• 0-6 months: 0.2 mg
  • 6-12 months: 0.22 mg
  • 1-3 years: 0.34 mg
  • 4-8 years: 0.4 mg
  • 9-13 years: 0.7 mg
  • 14-18 years: 0.89 mg
  • 19+ years: 0.9 mg
  • Pregnant women: 1.0 mg
  • Lactating women: 1.3 mg

The DRI report also established a Tolerable Upper Intake Level (UL) of 10 mg per day for adult men and women.

The Daily Value (DV) for copper is 2 mg per 2000 calories. This is the value that you will see on nutrition labels on foods.

At WHFoods, we use the DRI of 0.9 milligrams for adult men and women 19 years and older as our recommended daily intake level for copper.


  • Amaro Lopez MA, Moreno Rojas R, Zurera Cosano G, et al. Nutritional changes in the essential trace elements content of asparagus during industrial processing. Food Res Int 1999;32:479-86.
  • Doblado-Maldonado AF, Pike OA, Sweley JC, et al. Key issues and challenges in whole wheat flour milling and storage. J Cereal Sci 2012;56:119-26.
  • Georgopoulos PG, Wang SW, Georgopoulos IG, et al. Assessment of human exposure to copper: A case study using the NHEXAS database. J Expo Sci Environ Epidemiol 2006;16:397-409.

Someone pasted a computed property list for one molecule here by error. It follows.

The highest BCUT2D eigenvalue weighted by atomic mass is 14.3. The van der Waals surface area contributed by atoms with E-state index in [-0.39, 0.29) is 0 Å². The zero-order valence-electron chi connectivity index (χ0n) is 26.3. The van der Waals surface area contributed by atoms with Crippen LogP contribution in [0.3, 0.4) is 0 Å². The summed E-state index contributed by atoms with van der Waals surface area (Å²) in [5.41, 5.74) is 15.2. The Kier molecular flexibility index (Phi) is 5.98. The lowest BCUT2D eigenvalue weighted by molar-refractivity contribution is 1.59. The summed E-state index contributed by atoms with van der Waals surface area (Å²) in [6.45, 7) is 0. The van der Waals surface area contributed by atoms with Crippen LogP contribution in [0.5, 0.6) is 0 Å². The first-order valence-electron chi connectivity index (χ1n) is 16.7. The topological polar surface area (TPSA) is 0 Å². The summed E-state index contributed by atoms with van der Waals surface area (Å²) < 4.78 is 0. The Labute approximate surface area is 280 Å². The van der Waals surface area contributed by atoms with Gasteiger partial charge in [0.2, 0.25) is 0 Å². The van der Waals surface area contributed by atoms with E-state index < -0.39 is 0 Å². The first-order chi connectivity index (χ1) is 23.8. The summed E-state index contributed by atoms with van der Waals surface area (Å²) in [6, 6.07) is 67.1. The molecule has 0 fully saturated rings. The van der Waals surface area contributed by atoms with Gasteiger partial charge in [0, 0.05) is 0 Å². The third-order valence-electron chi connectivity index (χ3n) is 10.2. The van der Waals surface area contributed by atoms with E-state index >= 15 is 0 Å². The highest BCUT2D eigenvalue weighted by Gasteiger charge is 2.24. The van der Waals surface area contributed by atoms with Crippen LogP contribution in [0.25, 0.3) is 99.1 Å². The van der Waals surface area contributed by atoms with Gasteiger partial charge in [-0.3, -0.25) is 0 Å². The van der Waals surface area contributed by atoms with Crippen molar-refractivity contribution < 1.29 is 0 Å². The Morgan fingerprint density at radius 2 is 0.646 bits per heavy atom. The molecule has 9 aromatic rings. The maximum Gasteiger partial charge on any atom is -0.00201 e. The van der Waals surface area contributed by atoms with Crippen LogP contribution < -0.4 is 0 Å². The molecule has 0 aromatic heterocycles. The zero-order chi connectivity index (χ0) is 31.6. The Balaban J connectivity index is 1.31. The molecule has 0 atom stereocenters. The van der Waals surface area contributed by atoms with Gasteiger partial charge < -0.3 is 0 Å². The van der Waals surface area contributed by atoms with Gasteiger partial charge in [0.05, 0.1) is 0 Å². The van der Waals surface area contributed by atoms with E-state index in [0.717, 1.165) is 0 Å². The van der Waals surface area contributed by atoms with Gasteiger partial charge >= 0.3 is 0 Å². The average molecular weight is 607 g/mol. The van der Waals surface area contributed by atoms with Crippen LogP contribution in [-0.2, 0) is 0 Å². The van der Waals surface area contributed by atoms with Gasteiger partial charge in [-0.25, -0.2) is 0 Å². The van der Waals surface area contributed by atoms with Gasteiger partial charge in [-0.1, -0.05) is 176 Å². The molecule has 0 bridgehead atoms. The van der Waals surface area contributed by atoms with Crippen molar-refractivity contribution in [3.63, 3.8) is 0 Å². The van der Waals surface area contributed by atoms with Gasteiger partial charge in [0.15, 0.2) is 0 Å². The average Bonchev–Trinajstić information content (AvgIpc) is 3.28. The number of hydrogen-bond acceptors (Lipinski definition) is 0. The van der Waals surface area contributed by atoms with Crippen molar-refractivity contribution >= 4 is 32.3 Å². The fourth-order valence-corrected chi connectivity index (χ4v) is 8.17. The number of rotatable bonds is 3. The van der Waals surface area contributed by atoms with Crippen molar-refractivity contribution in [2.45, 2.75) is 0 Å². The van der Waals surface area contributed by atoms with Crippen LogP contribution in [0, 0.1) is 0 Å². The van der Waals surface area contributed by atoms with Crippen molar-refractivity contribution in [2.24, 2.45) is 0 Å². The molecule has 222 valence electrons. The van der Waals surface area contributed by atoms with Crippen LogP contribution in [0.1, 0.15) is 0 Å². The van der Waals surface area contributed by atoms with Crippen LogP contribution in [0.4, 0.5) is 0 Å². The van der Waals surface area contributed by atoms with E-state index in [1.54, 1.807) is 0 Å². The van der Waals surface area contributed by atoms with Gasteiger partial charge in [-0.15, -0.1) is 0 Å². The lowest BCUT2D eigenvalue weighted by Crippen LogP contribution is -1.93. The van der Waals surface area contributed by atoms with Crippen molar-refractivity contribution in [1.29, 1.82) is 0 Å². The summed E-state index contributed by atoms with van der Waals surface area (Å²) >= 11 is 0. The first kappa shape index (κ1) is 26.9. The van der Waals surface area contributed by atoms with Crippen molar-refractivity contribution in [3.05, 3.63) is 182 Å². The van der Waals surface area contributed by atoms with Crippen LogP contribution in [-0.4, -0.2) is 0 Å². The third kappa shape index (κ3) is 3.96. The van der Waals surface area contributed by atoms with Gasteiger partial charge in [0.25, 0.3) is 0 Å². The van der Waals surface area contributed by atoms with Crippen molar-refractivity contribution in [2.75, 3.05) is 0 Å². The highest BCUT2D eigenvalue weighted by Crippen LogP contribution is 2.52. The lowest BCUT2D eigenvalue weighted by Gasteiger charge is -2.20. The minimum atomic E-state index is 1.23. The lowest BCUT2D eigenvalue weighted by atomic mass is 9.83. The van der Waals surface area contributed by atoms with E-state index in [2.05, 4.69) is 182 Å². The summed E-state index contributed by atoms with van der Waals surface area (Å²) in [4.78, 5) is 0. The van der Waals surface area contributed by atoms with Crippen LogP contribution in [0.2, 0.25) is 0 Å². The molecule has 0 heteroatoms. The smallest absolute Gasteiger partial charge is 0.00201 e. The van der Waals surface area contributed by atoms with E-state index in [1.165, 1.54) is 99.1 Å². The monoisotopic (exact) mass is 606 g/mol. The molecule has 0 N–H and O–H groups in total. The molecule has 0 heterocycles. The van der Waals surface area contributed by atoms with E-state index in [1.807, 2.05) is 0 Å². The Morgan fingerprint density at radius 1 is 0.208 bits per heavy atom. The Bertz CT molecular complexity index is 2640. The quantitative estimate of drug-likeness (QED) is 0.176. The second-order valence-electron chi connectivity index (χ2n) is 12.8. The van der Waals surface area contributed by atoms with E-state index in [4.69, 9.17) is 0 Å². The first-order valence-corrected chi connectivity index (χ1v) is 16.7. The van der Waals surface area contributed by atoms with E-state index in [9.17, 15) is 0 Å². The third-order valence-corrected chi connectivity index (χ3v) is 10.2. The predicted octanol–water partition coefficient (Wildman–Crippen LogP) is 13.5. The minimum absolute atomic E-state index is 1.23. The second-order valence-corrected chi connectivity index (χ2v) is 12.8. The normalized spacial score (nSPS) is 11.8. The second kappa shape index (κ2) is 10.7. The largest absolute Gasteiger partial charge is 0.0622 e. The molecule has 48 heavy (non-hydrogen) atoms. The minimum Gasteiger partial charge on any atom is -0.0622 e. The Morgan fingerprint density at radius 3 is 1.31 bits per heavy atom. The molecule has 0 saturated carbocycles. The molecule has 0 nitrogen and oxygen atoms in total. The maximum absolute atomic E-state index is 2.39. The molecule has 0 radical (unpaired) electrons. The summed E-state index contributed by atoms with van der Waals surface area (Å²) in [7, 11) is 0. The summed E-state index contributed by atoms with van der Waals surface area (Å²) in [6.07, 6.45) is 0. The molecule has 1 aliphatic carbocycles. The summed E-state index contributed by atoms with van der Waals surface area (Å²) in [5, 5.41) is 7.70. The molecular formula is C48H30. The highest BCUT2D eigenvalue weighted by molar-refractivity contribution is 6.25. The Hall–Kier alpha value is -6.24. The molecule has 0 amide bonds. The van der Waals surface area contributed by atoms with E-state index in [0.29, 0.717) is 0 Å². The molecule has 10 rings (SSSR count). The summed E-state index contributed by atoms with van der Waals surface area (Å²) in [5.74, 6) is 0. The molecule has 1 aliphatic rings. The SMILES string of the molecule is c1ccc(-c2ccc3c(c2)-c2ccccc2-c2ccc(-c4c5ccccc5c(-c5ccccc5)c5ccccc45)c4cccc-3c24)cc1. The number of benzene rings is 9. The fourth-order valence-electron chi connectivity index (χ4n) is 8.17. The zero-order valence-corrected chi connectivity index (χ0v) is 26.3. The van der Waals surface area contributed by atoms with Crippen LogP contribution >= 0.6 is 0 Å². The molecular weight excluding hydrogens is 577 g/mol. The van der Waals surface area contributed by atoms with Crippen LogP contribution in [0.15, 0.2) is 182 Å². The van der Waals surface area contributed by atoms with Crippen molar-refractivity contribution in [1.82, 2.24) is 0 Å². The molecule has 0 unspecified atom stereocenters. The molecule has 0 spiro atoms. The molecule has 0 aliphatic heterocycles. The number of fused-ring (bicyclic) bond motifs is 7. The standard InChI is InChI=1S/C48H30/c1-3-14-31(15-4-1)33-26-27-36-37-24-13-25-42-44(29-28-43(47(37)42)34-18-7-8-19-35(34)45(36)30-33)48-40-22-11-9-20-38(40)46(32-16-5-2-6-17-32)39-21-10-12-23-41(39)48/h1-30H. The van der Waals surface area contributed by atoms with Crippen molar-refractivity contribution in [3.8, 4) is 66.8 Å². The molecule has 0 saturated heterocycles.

• Goodman BP, Mistry DH, Pasha SF, et al. Copper deficiency myeloneuropathy due to occult celiac disease. Neurologist 2009;15:355-6.
  • Griffith DP, Liff D, Ziegler TR, et al. Acquired copper deficiency: a potentially serious and preventable complication following gastric bypass surgery. Obesity 2009;17:827-31.
  • Hoyle GS, Schwartz RP, Auringer ST. Pseudoscurvy caused by copper deficiency. J Pediatr 1999;134:379.
  • Hunt CD, Meacham SL. Aluminum, boron, calcium, copper, iron, magnesium, manganese, molybdenum, phosphorus, potassium, sodium, and zinc: Concentrations in common Western foods and estimated daily intakes by infants; toddlers; and male and female adolescents, adults, and seniors in the United States. J Am Diet Assoc 2001;101:1058-60.
  • Institute of Medicine. Dietary Reference Intakes for Vitamin A, Vitamin K, Arsenic, Boron, Chromium, Copper, Iodine, Iron, Manganese, Molybdenum, Nickel, Silicon, Vanadium, and Zinc. National Academy Press: Washington DC, 2001.
  • Klevay LM. Is the Western diet adequate in copper? J Trace Elem Med Biol 2011;25:2004-12.
  • Marquardt ML, Done, SL, Sandrock M, et al. Copper deficiency presenting as metabolic bone disease in extremely low birth weight, short-gut infants. Pediatrics 2012;130:695-8.
  • Mesias M, Seiquer I, Navarro MP. Consumption of highly processed foods: Effects on bioavailability and status of zinc and copper in adolescents. Food Res Int 2012;45:184-90.
  • Nations SP, Boyer PJ, Love LA, et al. Denture cream: an unusual source of excess zinc, leading to hypocupremia and neurologic disease. Neurology 2008;71:639-43.
  • Turnlund JR, Scott KC, Peiffer GL, et al. Copper status of young men consuming a low-copper diet. Am J Clin Nutr 1997;65:72-8.